State of Georgia, my Lady friend has a deed owning 50% of a property. A divorce couple owns 25% each. One owner refuse to negotiate in good faith (ie I’ll buy it for a $1). My friend simply wants to sell her 50% so does the other divorced person. How can she do this without hefty litigation cost? The property is worth $400,000
It sounds like the 3 are tenants in common (or whatever the term your state uses), which means in this case that they each the percentage share of the property that you indicate. That gives them each the right to sell that share of the property to a third party. I just don’t see a stranger wanting to buy any share, except for very low dollars.
The 75% owners can buyout the 25% recalcitrant owner. In this case, it seems that will cost more than 25% of value. The 3 can also agree to sell the property and give the 25% owner more than 25% of the proceeds. The only other remedy is to offer to sell the 75% owner that share for a stated amount. If the parties cannot agree, then that the only other alternative is for the 75% owners to file suit seeking a court order to sell the property and split the proceeds according to ownership share.
I am presuming none of the 3 are currently living in the property, which would change dynamic greatly, and involve whether there a lease, what and how are the costs being shared, etc.
One of the 25% owners is living in the property. No lease, no intention of moving and remains there via intimidation. Ex wife said he burn the property before giving it up. My friend is in New York, her deceased husband had dealings with this person. It can’t get better than that.
She needs a lawyer.
After seeing your response, I agree with ratbert. Best to get someone familiar with NY property law, specifically ownership, deed and tenant problems. Most states have a bar assn with a property law section, so I’d start there. The residency greatly complicates the issue, so the longer the situation brews the worse it is going to get.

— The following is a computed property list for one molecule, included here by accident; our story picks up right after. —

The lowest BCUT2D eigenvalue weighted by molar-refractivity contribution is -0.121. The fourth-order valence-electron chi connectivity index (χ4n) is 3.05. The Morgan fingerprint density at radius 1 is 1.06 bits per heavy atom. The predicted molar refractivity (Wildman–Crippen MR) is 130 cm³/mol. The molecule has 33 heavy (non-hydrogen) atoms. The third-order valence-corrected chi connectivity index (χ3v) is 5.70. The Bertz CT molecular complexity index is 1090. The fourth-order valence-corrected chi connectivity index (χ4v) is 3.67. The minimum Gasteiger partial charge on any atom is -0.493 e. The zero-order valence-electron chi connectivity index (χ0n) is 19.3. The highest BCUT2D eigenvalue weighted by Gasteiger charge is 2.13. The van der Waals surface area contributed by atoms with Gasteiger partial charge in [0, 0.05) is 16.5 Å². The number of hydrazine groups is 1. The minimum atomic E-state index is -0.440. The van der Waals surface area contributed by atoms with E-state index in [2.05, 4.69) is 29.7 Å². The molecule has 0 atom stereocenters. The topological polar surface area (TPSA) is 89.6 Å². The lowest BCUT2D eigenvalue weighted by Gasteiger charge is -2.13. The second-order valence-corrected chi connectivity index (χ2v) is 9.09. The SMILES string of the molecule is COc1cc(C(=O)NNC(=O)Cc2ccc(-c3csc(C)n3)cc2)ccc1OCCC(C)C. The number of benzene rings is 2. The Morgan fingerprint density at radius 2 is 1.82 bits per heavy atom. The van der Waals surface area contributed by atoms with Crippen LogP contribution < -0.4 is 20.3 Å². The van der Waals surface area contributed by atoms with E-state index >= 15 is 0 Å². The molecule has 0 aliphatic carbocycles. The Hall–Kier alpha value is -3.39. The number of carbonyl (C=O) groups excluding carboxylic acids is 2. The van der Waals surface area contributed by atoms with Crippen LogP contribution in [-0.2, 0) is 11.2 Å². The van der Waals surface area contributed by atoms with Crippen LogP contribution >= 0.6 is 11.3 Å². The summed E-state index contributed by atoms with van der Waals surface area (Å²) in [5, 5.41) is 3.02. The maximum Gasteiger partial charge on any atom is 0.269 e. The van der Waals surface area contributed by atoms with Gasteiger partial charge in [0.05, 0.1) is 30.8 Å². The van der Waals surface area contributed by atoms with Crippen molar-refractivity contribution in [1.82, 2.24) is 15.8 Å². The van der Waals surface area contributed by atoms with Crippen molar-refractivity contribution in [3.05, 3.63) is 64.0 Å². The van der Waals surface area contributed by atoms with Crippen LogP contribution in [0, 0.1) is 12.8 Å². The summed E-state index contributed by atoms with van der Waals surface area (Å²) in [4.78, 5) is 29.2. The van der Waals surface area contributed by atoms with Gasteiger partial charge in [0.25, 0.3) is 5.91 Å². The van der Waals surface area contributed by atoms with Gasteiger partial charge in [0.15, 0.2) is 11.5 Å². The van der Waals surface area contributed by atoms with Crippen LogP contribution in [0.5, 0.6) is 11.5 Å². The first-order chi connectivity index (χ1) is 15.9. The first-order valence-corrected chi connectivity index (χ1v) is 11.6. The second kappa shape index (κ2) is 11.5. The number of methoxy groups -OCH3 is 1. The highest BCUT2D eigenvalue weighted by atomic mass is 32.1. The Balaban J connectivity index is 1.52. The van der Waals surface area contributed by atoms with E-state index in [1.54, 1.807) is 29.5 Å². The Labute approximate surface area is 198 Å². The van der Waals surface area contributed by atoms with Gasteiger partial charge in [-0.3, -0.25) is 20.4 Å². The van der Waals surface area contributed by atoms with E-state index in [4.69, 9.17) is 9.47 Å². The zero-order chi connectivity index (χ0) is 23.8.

She got a lawyer, bills are adding up with no finalization in the near future. Arbitration can drag on and litigation can also be lengthy. Good news, no one can sell it, both are in their 70’s, maybe when he passes, his heirs will be more reasonable.
Sounds like the only answer is to have the court force the sale and divide the proceeds 50/25/25.
Let the tenant know you are going to do this and maybe they will finally agree to move out rather than fight it. If not then you will have to use the court system.
Waiting for someone in their 70s to pass isn’t a good strategy. They could easily live another 20 years.
Just wondering who pays taxes and insures this property?
Then she needs a good discussion with the lawyer. She needs to describe her expected outcome and the lawyer should inform of ways to get there. Then she needs to decide on the action. She is paying the bills and is in charge, not the lawyer, and she needs to start acting like it. If she is not willing to do what needs to be done, then she should drop it and live with the consequences.
It was the deceased spouse of my friend and the 25% owner out of the kindness of his heart took them on.
I once bought a house with a friend and her husband. The wife was a lawyer!
We decided that we would buy equal shares (1/3 each). She and her husband were tennants in comman and I was tennant by the entirety. We had a written agreement that if any party wanted to sell, a real estate agent would determine the fair market value of the house. If anyone disagreed with the price, we would get another valuation.
If there were issues in the house, decisions to make, we would vote. The one time we had a vote, the husbans agreed with me.
They remain good friends with me even something like 40 years later. That is because we thought honestly about the ramifications of co-purchasing a property.
Not saying I recommend this…but your Lady Friend could just move into the property. Since her name is on the deed now I believe she would be entitled to occupancy.
That would probably change the dynamic and cause someone to rethink their position.
That would be a hoot! Probably dangerous and of distances since she’s in NY. She simply needs to decide how to fight it, court or arbitration. At least it can’t be sold without her